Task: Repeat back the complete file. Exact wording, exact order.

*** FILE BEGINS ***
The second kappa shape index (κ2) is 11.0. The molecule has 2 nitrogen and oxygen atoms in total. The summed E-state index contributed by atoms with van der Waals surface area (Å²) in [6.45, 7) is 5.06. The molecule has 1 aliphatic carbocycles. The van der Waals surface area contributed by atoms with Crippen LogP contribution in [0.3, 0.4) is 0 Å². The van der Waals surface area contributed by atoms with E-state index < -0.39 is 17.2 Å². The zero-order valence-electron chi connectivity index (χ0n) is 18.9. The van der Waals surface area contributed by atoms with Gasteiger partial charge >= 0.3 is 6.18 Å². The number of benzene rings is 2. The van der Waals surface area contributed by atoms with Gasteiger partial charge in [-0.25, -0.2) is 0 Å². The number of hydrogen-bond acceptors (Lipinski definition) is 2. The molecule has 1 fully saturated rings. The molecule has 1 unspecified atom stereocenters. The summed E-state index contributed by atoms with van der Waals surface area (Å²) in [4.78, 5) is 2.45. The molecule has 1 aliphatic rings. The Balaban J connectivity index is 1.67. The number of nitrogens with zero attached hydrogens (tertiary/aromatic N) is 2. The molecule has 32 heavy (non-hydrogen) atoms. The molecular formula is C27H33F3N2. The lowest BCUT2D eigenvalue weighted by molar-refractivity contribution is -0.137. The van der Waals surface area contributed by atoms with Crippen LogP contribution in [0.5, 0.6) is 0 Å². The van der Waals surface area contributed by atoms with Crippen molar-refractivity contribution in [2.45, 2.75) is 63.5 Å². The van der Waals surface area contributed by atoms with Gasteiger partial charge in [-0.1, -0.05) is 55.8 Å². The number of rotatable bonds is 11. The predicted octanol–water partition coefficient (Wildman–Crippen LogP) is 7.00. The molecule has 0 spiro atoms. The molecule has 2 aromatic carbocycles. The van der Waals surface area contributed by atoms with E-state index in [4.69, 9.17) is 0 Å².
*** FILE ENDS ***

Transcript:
The second kappa shape index (κ2) is 11.0. The molecule has 2 nitrogen and oxygen atoms in total. The summed E-state index contributed by atoms with van der Waals surface area (Å²) in [6.45, 7) is 5.06. The molecule has 1 aliphatic carbocycles. The van der Waals surface area contributed by atoms with Crippen LogP contribution in [0.3, 0.4) is 0 Å². The van der Waals surface area contributed by atoms with E-state index < -0.39 is 17.2 Å². The zero-order valence-electron chi connectivity index (χ0n) is 18.9. The van der Waals surface area contributed by atoms with Gasteiger partial charge >= 0.3 is 6.18 Å². The number of benzene rings is 2. The van der Waals surface area contributed by atoms with Gasteiger partial charge in [-0.25, -0.2) is 0 Å². The number of hydrogen-bond acceptors (Lipinski definition) is 2. The molecule has 1 fully saturated rings. The molecule has 1 unspecified atom stereocenters. The summed E-state index contributed by atoms with van der Waals surface area (Å²) in [4.78, 5) is 2.45. The molecule has 1 aliphatic rings. The Balaban J connectivity index is 1.67. The number of nitrogens with zero attached hydrogens (tertiary/aromatic N) is 2. The molecule has 32 heavy (non-hydrogen) atoms. The molecular formula is C27H33F3N2. The lowest BCUT2D eigenvalue weighted by molar-refractivity contribution is -0.137. The van der Waals surface area contributed by atoms with Crippen LogP contribution in [0.5, 0.6) is 0 Å². The van der Waals surface area contributed by atoms with Crippen molar-refractivity contribution in [2.45, 2.75) is 63.5 Å². The van der Waals surface area contributed by atoms with Gasteiger partial charge in [-0.1, -0.05) is 55.8 Å². The number of rotatable bonds is 11. The predicted octanol–water partition coefficient (Wildman–Crippen LogP) is 7.00. The molecule has 0 spiro atoms. The molecule has 2 aromatic carbocycles. The van der Waals surface area contributed by atoms with E-state index in [4.69, 9.17) is 0 Å².